Plan to cut off city beggars

'Give Wisely' pushes charity donations

KATHRYN KING
Last updated 12:00 12/12/2012
Homeless man
MURRAY WILSON/Fairfax NZ

BEGGING: A homeless person with a bucket for donations begs outside the Square Edge, Palmerston North.

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A campaign to stop beggars cashing in on the generosity of Palmerston North people has been launched.

The Palmerston North Safety Advisory Board, which includes the city council and police, yesterday launched the "Give Wisely" campaign to stop people giving money to beggars, and persuade them to donate that money to charities instead.

Police staff visited the worst affected areas, including Broadway Ave, Princess St, The Square and Church St, and handed out Give Wisely posters to shops for display.

Senior Sergeant Brett Calkin said there were about 10 beggars who regularly frequented the streets in the central city.

All of them had been checked with social and governmental agencies in the past year and were either under the care of the welfare or mental health system, he said.

Begging is not illegal, and Palmerston North City does not have an anti-begging bylaw.

The city council said regulatory solutions had not worked in other centres, so a more "collaborative, community-oriented approach" was taken following consultation with social agencies.

Research into how beggars had been managed in other countries was also reviewed.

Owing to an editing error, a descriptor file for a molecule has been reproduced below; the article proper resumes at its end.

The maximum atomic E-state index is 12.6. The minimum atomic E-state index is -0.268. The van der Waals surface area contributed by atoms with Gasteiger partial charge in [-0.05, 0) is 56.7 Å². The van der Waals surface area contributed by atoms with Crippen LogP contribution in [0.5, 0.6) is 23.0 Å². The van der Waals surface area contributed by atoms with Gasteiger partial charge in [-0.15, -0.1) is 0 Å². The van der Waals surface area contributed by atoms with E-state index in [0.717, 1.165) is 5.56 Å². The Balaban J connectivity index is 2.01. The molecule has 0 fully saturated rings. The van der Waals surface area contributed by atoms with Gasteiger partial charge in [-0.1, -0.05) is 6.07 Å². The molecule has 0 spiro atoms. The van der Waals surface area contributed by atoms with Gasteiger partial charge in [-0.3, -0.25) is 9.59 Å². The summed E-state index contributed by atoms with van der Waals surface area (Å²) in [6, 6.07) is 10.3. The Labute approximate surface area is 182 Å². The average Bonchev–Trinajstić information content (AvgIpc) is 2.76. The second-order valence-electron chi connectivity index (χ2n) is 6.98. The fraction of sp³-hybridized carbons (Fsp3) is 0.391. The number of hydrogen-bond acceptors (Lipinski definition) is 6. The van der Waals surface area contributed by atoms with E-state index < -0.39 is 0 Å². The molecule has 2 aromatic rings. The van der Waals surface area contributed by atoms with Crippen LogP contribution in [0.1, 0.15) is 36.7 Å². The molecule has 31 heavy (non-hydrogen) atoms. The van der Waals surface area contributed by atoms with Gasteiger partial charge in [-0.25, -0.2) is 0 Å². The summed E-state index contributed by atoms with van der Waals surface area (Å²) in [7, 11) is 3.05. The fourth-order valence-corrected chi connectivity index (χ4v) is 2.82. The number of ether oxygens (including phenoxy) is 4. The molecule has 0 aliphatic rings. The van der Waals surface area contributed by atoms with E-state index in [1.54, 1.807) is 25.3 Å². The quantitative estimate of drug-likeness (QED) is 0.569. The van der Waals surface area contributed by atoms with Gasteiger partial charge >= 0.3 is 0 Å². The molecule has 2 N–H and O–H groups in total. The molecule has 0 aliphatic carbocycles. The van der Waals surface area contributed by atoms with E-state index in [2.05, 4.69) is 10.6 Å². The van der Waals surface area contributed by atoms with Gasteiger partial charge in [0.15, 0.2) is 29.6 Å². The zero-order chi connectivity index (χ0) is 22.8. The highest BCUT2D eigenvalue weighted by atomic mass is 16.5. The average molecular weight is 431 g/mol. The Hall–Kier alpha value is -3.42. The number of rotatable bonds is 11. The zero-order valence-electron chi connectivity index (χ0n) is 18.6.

Mr Calkin said New Zealand had enough social organisations so "no-one should be living on the streets".

People were entitled to live outside the "social norms", but these people did not have to, he said.

Mr Calkin said he had been told one beggar made $700 on the streets in a week, while another had gone off the benefit because he earned too much money begging.

People had also reported instances of beggars being offered to have food bought for them, only to be told they were not hungry and were making too much money where they were to move, he said.

"If the beggar isn't hungry or homeless, where is the money going?

"The obvious answer is that it's going towards addictive behaviour, smoking and alcoholism."

Begging became a problem when people felt intimidated, he said.

Retailers had reported elderly customers being targeted, and last week police were alerted to a beggar watching the parking meter to see if the "OK" button was pressed after money was put in. If not, the beggar would quickly would press "cancel" to retrieve the coins.

"People in Palmerston North are really generous, but if you want to give money to someone who you think needs it, give it to charity, because you can be assured they are using the money wisely," Mr Calkin said.

He hoped the public and retailers would call police if they were having an issue with a beggar.

Police could make arrests for intimidation or disorder, he said.

Downtown manager Greg Key said he would be copying the poster to be put up at both the shopping centre's entrances.

He thought it was important the message got out.

STAYING LOW PROFILE

Only a couple of beggars were out in the hope of collecting some coin in Palmerston North yesterday, and none were very willing to talk about their situation.

One beggar, who frequents Broadway Ave with a shoebox, was happy to talk about his hardship, saying he was on a benefit but "only had $40" a week to spend after bills.

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The money he made from begging was "not much" and paid for milk, bread and eggs, he said.

However, he clammed up and told the Manawatu Standard to go away after he asked for money and was told, truthfully, that no-one was carrying a wallet.

Another beggar, sitting outside the Square Edge with a shopping trolley, was interested to know about the posters, but then muttered expletives, along with the words "no comment".

- The Manawatu Standard

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